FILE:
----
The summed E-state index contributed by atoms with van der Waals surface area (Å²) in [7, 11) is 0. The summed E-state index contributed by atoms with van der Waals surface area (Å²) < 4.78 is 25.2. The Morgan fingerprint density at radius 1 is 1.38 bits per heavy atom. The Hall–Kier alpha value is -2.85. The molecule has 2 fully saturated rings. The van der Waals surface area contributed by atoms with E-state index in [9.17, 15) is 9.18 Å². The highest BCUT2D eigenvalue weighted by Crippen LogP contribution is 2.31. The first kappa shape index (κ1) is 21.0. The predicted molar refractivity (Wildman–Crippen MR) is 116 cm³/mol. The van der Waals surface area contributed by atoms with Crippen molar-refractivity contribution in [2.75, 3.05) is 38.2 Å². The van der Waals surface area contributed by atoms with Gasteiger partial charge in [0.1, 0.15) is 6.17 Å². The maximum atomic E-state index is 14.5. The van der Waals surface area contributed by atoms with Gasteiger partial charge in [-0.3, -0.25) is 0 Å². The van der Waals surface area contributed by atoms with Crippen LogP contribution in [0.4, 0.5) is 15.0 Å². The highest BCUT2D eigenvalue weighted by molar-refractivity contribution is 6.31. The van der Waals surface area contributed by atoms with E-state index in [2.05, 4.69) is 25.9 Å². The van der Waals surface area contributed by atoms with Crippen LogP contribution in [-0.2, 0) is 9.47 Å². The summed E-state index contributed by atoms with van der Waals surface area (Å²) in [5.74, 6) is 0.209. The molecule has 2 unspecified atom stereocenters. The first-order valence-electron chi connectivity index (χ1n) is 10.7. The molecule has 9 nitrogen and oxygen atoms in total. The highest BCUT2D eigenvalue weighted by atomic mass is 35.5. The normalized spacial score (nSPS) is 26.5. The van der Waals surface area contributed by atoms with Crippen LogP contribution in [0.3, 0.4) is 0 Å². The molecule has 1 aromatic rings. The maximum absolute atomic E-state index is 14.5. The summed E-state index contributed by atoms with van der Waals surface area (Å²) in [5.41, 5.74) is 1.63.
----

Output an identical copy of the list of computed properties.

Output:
The summed E-state index contributed by atoms with van der Waals surface area (Å²) in [7, 11) is 0. The summed E-state index contributed by atoms with van der Waals surface area (Å²) < 4.78 is 25.2. The Morgan fingerprint density at radius 1 is 1.38 bits per heavy atom. The Hall–Kier alpha value is -2.85. The molecule has 2 fully saturated rings. The van der Waals surface area contributed by atoms with E-state index in [9.17, 15) is 9.18 Å². The highest BCUT2D eigenvalue weighted by Crippen LogP contribution is 2.31. The first kappa shape index (κ1) is 21.0. The predicted molar refractivity (Wildman–Crippen MR) is 116 cm³/mol. The van der Waals surface area contributed by atoms with Crippen molar-refractivity contribution in [2.75, 3.05) is 38.2 Å². The van der Waals surface area contributed by atoms with Gasteiger partial charge in [0.1, 0.15) is 6.17 Å². The maximum atomic E-state index is 14.5. The van der Waals surface area contributed by atoms with Gasteiger partial charge in [-0.3, -0.25) is 0 Å². The van der Waals surface area contributed by atoms with Crippen LogP contribution in [0.4, 0.5) is 15.0 Å². The highest BCUT2D eigenvalue weighted by molar-refractivity contribution is 6.31. The van der Waals surface area contributed by atoms with E-state index in [2.05, 4.69) is 25.9 Å². The van der Waals surface area contributed by atoms with Crippen LogP contribution in [-0.2, 0) is 9.47 Å². The summed E-state index contributed by atoms with van der Waals surface area (Å²) in [5.74, 6) is 0.209. The molecule has 2 unspecified atom stereocenters. The first-order valence-electron chi connectivity index (χ1n) is 10.7. The molecule has 9 nitrogen and oxygen atoms in total. The highest BCUT2D eigenvalue weighted by atomic mass is 35.5. The normalized spacial score (nSPS) is 26.5. The van der Waals surface area contributed by atoms with Crippen LogP contribution in [0.3, 0.4) is 0 Å². The molecule has 1 aromatic rings. The maximum absolute atomic E-state index is 14.5. The summed E-state index contributed by atoms with van der Waals surface area (Å²) in [5.41, 5.74) is 1.63.